The provisions of the Polish Labour Law do not entitle the employer to verify the manner or place of spending the annual leave. Thus, even if the employer has information about the employee's travel to places affected by the occurrence of coronavirus, the employer is not entitled to prohibit the employee from leaving or to impose another direction on him/her. Neither is it permissible to oblige an employee to provide information about his or her whereabouts during the annual leave – however, it is possible to obtain such information from the employees on a voluntary basis.
The law does not expressly provide for a possibility to order an employee to undergo a medical examination due to an increased risk of being infected with virus diseases. Only if an employee is unable to work for more than 30 days, the employer is obliged to ensure that the employee undergoes a medical examination.
However, the jurisprudence of the Supreme Court (judgment of 18 December 2002, ref. I PK 44/02) indicates that the medical certificate of an employee's ability to work, although it remains valid during the period mentioned therein, becomes invalid if during that period there are events which may indicate a change in the employee's health. Thus, the possibility of assigning an employee to a preventive medical examinations has beed accepted.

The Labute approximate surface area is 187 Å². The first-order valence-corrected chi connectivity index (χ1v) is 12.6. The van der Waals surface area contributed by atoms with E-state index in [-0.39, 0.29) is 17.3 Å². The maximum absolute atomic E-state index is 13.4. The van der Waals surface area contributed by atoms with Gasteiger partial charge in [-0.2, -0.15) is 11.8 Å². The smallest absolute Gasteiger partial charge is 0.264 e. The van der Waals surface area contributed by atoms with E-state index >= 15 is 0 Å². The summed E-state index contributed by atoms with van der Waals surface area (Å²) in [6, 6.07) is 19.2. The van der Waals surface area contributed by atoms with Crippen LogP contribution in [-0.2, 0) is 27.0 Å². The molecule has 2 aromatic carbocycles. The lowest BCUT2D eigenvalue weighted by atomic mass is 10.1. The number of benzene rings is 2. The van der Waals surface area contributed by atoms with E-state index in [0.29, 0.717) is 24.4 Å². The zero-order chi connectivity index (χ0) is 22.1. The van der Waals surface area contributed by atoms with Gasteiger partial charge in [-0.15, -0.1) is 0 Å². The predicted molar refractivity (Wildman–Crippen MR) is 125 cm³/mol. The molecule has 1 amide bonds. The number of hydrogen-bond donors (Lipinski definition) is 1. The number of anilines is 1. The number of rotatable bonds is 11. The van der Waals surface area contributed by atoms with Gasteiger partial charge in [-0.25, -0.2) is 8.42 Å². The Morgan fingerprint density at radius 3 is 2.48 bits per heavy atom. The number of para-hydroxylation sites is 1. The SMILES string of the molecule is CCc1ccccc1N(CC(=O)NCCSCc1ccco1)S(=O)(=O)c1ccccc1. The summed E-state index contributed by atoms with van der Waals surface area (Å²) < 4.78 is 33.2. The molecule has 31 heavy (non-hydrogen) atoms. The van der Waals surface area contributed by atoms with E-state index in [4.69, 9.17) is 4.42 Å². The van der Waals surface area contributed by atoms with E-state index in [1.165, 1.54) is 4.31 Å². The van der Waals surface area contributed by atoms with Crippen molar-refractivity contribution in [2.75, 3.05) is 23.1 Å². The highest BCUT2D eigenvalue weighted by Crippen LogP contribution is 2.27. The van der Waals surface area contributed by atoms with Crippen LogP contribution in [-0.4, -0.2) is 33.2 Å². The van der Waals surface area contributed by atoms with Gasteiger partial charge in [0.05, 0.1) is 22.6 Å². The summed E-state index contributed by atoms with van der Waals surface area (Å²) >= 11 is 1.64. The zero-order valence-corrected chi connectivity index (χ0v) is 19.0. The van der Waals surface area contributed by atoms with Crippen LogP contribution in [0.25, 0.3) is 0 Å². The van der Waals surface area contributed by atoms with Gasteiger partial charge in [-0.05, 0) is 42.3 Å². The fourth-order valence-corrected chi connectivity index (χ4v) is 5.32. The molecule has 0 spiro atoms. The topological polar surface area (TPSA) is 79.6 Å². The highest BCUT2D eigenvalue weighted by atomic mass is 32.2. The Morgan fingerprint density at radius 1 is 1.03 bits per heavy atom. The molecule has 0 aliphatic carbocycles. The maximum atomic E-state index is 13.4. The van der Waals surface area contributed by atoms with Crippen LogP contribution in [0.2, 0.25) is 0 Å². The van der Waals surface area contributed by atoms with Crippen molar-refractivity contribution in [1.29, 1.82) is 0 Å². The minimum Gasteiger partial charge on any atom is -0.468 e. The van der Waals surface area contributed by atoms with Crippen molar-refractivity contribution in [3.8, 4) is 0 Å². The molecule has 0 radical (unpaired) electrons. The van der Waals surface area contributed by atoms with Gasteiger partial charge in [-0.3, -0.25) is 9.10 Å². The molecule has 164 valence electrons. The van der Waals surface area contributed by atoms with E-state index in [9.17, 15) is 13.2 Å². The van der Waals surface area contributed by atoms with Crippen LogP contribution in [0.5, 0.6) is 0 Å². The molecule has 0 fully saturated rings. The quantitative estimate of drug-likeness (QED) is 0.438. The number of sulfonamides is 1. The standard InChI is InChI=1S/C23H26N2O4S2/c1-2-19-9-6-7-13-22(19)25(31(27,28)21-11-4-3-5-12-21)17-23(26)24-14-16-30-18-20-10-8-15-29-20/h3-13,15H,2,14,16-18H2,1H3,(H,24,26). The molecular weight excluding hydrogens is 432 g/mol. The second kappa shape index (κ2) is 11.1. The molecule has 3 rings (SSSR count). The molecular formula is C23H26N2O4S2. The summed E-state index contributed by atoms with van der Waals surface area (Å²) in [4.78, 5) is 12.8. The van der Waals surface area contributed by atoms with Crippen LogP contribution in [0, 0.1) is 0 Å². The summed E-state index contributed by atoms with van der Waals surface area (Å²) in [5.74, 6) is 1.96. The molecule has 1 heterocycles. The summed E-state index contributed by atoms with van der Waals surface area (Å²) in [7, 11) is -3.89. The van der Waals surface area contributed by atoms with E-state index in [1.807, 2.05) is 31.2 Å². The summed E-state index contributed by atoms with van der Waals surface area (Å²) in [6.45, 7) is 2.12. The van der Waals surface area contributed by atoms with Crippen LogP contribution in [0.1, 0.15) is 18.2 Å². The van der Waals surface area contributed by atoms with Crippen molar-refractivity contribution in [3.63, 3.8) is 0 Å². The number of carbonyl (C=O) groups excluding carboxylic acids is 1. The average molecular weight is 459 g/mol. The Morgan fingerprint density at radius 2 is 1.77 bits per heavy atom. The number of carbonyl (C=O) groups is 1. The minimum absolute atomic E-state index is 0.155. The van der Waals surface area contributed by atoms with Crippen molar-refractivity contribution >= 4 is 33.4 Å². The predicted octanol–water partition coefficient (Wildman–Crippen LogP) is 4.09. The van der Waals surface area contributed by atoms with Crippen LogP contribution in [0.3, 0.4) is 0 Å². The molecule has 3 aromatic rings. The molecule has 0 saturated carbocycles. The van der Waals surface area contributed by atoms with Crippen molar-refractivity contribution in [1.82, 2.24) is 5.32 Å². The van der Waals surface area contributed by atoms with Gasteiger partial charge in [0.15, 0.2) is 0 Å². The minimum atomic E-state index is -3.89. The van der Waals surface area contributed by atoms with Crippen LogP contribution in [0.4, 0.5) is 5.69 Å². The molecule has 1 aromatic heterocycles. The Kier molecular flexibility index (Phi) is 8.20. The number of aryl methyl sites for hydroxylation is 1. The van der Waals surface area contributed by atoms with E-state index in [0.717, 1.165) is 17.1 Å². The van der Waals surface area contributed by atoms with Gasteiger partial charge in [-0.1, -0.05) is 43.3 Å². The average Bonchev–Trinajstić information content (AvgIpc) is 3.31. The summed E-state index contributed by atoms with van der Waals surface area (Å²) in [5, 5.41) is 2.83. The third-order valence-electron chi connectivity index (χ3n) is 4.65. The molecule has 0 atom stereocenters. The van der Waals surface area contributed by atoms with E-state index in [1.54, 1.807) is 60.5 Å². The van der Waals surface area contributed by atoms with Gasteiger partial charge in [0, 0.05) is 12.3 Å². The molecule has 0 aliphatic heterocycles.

Nevertheless, the employers are advised to take a cautious approach to this issue. Such a work order by the employer will only be justified if the employee's behaviour and health condition actually indicate that it prevents him/her from carrying out the work or creates a specific risk to the employee himself/herself or to his/her co-workers.
Where this is only a subjective observation by the employer, which does not correspond to the facts, ordering the employee to undergo a medical examination may be potentially considered an abuse of the employer's right.
The employer cannot oblige an employee returning to work from a location affected by the coronavirus to use his/her annual leave.